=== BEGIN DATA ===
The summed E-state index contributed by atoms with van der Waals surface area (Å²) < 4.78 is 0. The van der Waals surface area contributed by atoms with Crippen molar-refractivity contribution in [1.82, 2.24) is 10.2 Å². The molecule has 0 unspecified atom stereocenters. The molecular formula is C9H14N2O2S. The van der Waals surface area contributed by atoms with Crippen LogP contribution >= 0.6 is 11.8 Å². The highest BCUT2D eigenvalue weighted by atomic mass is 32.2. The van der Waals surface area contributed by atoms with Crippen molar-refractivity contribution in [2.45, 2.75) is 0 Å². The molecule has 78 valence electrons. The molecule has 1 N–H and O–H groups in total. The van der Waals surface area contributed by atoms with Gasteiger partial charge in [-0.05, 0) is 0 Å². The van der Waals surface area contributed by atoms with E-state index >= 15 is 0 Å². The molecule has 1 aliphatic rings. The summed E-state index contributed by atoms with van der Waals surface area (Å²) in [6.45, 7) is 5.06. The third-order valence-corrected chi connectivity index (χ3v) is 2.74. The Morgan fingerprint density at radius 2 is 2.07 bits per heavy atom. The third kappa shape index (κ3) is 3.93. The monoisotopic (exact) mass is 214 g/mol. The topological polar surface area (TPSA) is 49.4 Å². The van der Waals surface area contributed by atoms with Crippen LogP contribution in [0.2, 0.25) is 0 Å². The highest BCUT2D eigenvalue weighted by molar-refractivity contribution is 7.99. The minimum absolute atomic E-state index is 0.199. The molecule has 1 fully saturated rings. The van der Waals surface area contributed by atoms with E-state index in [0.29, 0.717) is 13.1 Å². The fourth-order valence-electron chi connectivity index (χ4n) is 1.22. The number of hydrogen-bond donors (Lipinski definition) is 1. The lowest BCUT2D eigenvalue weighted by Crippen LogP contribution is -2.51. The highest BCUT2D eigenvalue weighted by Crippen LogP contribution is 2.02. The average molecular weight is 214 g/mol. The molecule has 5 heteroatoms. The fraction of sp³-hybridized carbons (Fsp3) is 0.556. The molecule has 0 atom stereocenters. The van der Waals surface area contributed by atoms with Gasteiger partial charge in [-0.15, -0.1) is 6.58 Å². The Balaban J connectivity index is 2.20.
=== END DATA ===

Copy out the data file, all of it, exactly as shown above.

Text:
The summed E-state index contributed by atoms with van der Waals surface area (Å²) < 4.78 is 0. The van der Waals surface area contributed by atoms with Crippen molar-refractivity contribution in [1.82, 2.24) is 10.2 Å². The molecule has 0 unspecified atom stereocenters. The molecular formula is C9H14N2O2S. The van der Waals surface area contributed by atoms with Crippen LogP contribution >= 0.6 is 11.8 Å². The highest BCUT2D eigenvalue weighted by atomic mass is 32.2. The van der Waals surface area contributed by atoms with Crippen molar-refractivity contribution in [2.45, 2.75) is 0 Å². The molecule has 78 valence electrons. The molecule has 1 N–H and O–H groups in total. The van der Waals surface area contributed by atoms with Gasteiger partial charge in [-0.05, 0) is 0 Å². The van der Waals surface area contributed by atoms with E-state index >= 15 is 0 Å². The molecule has 1 aliphatic rings. The summed E-state index contributed by atoms with van der Waals surface area (Å²) in [6.45, 7) is 5.06. The third-order valence-corrected chi connectivity index (χ3v) is 2.74. The Morgan fingerprint density at radius 2 is 2.07 bits per heavy atom. The third kappa shape index (κ3) is 3.93. The monoisotopic (exact) mass is 214 g/mol. The topological polar surface area (TPSA) is 49.4 Å². The van der Waals surface area contributed by atoms with Crippen LogP contribution in [0.2, 0.25) is 0 Å². The highest BCUT2D eigenvalue weighted by molar-refractivity contribution is 7.99. The minimum absolute atomic E-state index is 0.199. The molecule has 1 fully saturated rings. The van der Waals surface area contributed by atoms with E-state index in [0.29, 0.717) is 13.1 Å². The fourth-order valence-electron chi connectivity index (χ4n) is 1.22. The number of hydrogen-bond donors (Lipinski definition) is 1. The lowest BCUT2D eigenvalue weighted by Crippen LogP contribution is -2.51. The highest BCUT2D eigenvalue weighted by Crippen LogP contribution is 2.02. The average molecular weight is 214 g/mol. The molecule has 5 heteroatoms. The fraction of sp³-hybridized carbons (Fsp3) is 0.556. The molecule has 0 atom stereocenters. The van der Waals surface area contributed by atoms with Gasteiger partial charge in [-0.15, -0.1) is 6.58 Å². The Balaban J connectivity index is 2.20.